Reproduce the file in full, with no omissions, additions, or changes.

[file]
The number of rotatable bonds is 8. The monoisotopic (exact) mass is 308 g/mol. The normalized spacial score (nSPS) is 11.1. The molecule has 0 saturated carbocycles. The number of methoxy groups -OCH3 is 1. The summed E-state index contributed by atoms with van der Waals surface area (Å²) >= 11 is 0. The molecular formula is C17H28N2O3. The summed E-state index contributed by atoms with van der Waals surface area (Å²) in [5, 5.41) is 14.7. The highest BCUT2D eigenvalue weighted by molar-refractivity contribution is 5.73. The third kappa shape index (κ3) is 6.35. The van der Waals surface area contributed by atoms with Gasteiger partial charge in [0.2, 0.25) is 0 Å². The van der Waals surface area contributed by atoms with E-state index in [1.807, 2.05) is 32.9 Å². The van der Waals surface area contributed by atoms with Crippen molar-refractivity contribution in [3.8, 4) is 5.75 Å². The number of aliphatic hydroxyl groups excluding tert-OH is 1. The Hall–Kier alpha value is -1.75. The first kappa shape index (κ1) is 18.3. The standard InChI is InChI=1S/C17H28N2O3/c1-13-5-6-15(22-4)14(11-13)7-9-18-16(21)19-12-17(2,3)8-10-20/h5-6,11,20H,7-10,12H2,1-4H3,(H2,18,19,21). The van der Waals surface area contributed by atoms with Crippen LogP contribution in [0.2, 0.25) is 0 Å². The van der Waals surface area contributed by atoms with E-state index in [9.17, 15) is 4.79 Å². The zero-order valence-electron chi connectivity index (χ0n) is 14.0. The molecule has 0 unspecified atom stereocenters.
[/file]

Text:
The number of rotatable bonds is 8. The monoisotopic (exact) mass is 308 g/mol. The normalized spacial score (nSPS) is 11.1. The molecule has 0 saturated carbocycles. The number of methoxy groups -OCH3 is 1. The summed E-state index contributed by atoms with van der Waals surface area (Å²) >= 11 is 0. The molecular formula is C17H28N2O3. The summed E-state index contributed by atoms with van der Waals surface area (Å²) in [5, 5.41) is 14.7. The highest BCUT2D eigenvalue weighted by molar-refractivity contribution is 5.73. The third kappa shape index (κ3) is 6.35. The van der Waals surface area contributed by atoms with Gasteiger partial charge in [0.2, 0.25) is 0 Å². The van der Waals surface area contributed by atoms with E-state index in [1.807, 2.05) is 32.9 Å². The van der Waals surface area contributed by atoms with Crippen molar-refractivity contribution in [3.8, 4) is 5.75 Å². The number of aliphatic hydroxyl groups excluding tert-OH is 1. The Hall–Kier alpha value is -1.75. The first kappa shape index (κ1) is 18.3. The standard InChI is InChI=1S/C17H28N2O3/c1-13-5-6-15(22-4)14(11-13)7-9-18-16(21)19-12-17(2,3)8-10-20/h5-6,11,20H,7-10,12H2,1-4H3,(H2,18,19,21). The van der Waals surface area contributed by atoms with Crippen LogP contribution in [0.2, 0.25) is 0 Å². The van der Waals surface area contributed by atoms with E-state index in [9.17, 15) is 4.79 Å². The zero-order valence-electron chi connectivity index (χ0n) is 14.0. The molecule has 0 unspecified atom stereocenters.